A Field Guide to Community Solar in BC





It’s easy to understand why BC communities love solar energy. It’s a local solution to our needs, keeping valuable energy dollars in the community while creating much need employment when traditional areas of the economy are struggling. In the last couple of years there have been different styles of community projects: most take advantage of the excellent Net Metering program RS 1289 offered by BC Hydro. The following is an attempt to categorize, in a broad way,  several models that have been used to get those panels up and producing for the public’s benefit.

  1. Municipal ownership: The first solar installation to qualify for BC Hydro’s Standing Offer Program was Kimberly’s Sun Mine, a 1MW installation built on a retired mine site in Southeastern BC. The project has the landbase to expand to 20MW. Some great lateral thinking here as the project uses the electrical infrastructure from the mine to connect to the grid. The solar array on your local firehall also fits this model. Not all communities are municipalities:  a good example of a non-municipal local project is T’Sou-ke Nation’s groundbreaking installation in 2009. Off-grid Lasqueti Island operates a solar based micro grid for it’s health clinic and school. The Solar Colwood program is another example of a local government getting behind solar –qualifying as a community effort, but with federal funding. While not government owned, Okanogan College has an impressive array showing just what can be done on a large roof. I think there is a solar parking canopy at BCIT, but I’m unable to find the sources online just now.
  2. Bulk purchases have taken place in the Cowichan Valley, Galiano, and Saltspring Island and other communities like Squamish and Gibson’s are rumored to be following suit. GabEnergy’s model is like a bulk purchase, giving the consumer access to below retail pricing on equipment. There was a mention of the bulk purchase concept in a Net Metering paper called Clean Power at Home, by Suzuki Foundation circa 1999.
  3. Solar Scholarship: exemplified by the Solar Scholarship project on Saltspring Island, purely charitable projects have been developed at schools in the province, including a 105 panel installation getting ready to come online at Pender Island Elementary. The now defunct Solar for Schools program could fit this model, it included the financial support of the provincial government until the program was retired. Okanagan College in Kelowna doesn’t provide a scholarship with the electricity revenue, but it demonstrates one way rooftops in BC can be put to work.
  4. Solar on Strata: Any commonly owned building; your clubhouse, or a strata, may be feasible if it on the residential conservation rate RS 1101 . While the first examples of this model were developed in the lower mainland by Vancouver Renewable Energy (VREC), a recent, and well documented, example in Victoria was developed by Bruce Mackenzie, a founder of the BCSEA.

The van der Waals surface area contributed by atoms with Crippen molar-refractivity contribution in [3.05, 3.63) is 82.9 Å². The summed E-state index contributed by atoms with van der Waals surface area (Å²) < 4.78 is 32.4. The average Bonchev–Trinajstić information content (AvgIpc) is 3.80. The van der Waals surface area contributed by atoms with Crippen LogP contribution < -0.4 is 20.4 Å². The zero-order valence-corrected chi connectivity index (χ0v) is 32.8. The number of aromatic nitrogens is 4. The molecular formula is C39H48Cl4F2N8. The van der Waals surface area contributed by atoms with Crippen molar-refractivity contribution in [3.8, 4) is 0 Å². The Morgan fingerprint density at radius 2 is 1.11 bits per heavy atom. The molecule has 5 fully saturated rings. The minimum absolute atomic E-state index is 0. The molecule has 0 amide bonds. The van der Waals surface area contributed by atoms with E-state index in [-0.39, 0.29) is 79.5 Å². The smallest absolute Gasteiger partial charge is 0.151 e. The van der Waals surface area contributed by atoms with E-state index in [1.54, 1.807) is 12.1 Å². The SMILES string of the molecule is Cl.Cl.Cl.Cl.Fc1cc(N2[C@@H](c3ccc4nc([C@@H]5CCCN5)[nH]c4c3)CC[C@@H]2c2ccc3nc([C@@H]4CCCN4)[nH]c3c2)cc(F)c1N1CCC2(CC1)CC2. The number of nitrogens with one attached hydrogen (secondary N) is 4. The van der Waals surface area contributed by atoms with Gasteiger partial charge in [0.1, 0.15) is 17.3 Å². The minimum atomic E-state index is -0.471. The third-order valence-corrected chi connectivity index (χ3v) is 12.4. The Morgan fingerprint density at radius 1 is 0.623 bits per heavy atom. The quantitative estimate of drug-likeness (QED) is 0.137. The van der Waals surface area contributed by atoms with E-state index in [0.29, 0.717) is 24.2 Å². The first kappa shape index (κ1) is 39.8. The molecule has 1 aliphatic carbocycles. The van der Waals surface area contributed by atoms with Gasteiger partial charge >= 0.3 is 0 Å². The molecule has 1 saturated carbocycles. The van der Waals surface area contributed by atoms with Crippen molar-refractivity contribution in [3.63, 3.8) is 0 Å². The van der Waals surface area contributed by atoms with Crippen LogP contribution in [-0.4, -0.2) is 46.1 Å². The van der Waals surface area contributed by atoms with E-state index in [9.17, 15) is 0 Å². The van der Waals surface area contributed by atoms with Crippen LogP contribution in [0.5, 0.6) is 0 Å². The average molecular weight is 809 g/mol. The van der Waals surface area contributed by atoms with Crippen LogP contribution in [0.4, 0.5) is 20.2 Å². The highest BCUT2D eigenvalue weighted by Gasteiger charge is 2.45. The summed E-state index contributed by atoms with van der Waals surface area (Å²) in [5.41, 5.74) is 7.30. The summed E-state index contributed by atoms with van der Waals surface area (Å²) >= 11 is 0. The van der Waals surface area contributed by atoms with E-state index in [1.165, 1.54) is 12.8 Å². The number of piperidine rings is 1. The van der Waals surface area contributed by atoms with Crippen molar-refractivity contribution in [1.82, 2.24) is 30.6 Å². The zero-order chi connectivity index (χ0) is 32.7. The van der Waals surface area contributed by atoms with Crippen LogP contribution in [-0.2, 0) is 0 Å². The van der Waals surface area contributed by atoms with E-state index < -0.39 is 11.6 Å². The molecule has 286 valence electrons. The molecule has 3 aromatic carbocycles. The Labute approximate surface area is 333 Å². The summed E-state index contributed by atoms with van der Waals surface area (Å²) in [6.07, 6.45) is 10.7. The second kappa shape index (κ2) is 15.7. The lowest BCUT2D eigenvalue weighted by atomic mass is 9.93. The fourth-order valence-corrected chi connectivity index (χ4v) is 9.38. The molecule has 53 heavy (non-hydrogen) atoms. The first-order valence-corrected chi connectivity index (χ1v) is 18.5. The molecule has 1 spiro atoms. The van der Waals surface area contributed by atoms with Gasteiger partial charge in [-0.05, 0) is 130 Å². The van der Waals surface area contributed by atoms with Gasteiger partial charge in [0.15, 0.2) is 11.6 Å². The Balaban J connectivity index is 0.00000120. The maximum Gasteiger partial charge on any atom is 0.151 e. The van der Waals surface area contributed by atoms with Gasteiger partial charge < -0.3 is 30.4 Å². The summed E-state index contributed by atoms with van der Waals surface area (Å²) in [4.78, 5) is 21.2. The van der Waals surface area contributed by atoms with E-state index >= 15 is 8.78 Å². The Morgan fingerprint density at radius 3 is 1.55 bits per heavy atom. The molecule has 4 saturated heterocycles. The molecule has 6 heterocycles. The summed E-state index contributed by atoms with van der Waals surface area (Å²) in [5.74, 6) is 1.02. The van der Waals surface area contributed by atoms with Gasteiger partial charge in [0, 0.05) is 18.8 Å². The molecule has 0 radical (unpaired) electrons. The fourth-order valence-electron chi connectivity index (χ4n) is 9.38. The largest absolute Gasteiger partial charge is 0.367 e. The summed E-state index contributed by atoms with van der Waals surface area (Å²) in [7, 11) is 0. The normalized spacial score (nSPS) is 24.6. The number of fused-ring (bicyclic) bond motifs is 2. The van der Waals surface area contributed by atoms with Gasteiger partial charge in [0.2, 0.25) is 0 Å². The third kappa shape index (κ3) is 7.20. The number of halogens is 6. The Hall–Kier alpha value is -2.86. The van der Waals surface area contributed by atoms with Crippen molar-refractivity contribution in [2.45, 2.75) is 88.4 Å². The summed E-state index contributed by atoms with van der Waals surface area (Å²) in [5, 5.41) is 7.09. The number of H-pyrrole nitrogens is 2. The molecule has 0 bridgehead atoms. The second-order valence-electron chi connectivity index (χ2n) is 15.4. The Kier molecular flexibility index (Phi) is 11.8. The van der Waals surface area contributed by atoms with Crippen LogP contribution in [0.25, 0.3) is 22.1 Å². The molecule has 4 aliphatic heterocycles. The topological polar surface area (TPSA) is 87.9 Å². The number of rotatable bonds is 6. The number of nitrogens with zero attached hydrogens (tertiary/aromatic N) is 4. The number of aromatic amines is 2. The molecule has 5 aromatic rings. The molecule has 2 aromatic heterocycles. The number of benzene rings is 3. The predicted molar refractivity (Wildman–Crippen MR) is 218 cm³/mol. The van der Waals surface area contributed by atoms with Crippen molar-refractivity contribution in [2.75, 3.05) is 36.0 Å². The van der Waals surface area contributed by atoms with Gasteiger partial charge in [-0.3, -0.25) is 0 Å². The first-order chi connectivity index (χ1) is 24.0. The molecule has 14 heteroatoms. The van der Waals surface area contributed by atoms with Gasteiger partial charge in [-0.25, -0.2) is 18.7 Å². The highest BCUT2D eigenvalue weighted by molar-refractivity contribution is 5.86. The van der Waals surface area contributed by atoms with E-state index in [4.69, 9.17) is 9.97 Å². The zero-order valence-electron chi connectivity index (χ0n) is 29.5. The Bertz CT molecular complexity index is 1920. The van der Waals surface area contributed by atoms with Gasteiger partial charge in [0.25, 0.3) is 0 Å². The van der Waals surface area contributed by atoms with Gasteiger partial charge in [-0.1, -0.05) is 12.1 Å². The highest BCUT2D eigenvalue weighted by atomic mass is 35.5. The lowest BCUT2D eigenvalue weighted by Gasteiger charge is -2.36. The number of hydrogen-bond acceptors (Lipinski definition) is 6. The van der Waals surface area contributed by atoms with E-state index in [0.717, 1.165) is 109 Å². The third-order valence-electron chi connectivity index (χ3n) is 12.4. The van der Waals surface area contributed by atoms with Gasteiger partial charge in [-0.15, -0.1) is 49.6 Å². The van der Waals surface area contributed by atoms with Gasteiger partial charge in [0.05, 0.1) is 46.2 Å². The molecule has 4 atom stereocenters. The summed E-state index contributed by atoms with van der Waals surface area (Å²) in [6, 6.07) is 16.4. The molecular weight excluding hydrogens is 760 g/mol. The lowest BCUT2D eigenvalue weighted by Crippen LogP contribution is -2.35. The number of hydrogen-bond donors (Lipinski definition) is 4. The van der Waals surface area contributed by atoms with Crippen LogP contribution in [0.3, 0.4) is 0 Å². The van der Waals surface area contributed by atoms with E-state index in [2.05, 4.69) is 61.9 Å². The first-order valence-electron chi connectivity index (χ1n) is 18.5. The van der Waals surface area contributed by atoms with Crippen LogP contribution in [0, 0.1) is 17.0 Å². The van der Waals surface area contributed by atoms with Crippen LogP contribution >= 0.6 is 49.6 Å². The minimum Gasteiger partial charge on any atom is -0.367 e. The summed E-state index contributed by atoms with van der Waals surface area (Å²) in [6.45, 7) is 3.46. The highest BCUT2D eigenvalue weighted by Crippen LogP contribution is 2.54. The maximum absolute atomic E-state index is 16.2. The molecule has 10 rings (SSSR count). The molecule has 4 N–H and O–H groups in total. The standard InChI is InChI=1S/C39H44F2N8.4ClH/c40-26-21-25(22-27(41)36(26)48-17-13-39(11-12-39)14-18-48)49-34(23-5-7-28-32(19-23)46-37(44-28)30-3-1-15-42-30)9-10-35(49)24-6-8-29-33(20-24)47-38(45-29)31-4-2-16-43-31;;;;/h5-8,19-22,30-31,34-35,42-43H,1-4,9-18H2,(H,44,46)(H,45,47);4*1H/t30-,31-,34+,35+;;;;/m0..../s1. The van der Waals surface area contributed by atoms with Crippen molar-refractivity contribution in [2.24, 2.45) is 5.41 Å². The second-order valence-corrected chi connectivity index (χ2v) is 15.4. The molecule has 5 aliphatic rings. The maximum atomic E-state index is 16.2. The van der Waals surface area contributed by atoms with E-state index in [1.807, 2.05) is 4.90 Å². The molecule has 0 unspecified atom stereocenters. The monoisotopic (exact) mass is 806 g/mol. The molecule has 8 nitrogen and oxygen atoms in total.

5. Solar Shares: Vancouver Renewable Energy Co-operative, a worker owned co-op has developed Solshare an incorporated company offering class C2 investment shares in a leasing program available province wide. The host sites’ sign a lease agreement, paying a small premium for the solar electricity, but this is offset by lower electricity price increases in future years.
  6. Solar Garden [also know as Community Net Metering]: recently fully funded by the customers of Nelson Hydro this project is the first of it’s kind in Canada. It will see the production from a managed solar installation credited to individual electricity accounts in proportion to the number of panels that customers have purchased. A minimum level of participation by the utility is needed to arrange the billing software.
  7. Solar Co-op’s are rumored to exist in Ontario where there is a generous feed in tariff. Also known as a producers Co-op, there has been a lot of interest in this model, especially with BC Hydro’s new Micro-Standing Offer Program, which aims to reduce interconnection costs for community projects. Many folks are watching this development closely to see what kind of feasibility there is for a solar so-op, given the rates structures and other programs offered by BC Hydro. The Peace Energy Co-op got an early start with their involvement in the Bear Mountain wind development in the north east of the province. They are now providing professional solar installation. There are some worker’s co-ops notably Viridian energy on Vancouver Island, and VREC in Vancouver.

No doubt I’ve overlooked some excellent projects. As you can imagine each model has it’s strengths and weaknesses. Bulk purchase programs for example, can be a wild beast, driven by good intentions and a steep learning curve. They can also be perfected – and give folks access to the technology. But many things are common to all. Solar installations need a great host site to realize excellent production. They need to be away from the shade so the panels can do what they were made to do. Any ongoing ownership and maintenance concerns need to be addressed. Your neighbour may have sun, but what happens if you share their panels and then they decide move back east? It helps if the economics work: price signals can make it easier to fund. Are regulatory issues to consider? Maybe you really want to start a utility, well, not everyone is allowed, and the electricity business is highly regulated so you’d better be a municipality or a regional district to go there. What about the electrical code? Not even red seal electricians understand much of what is written in those big books. And how about the engineering requirements for public buildings? Where do you start? Where will you get solid direction for your community dream project? Ah, community solar, a fine challenge, and not for the faint of heart!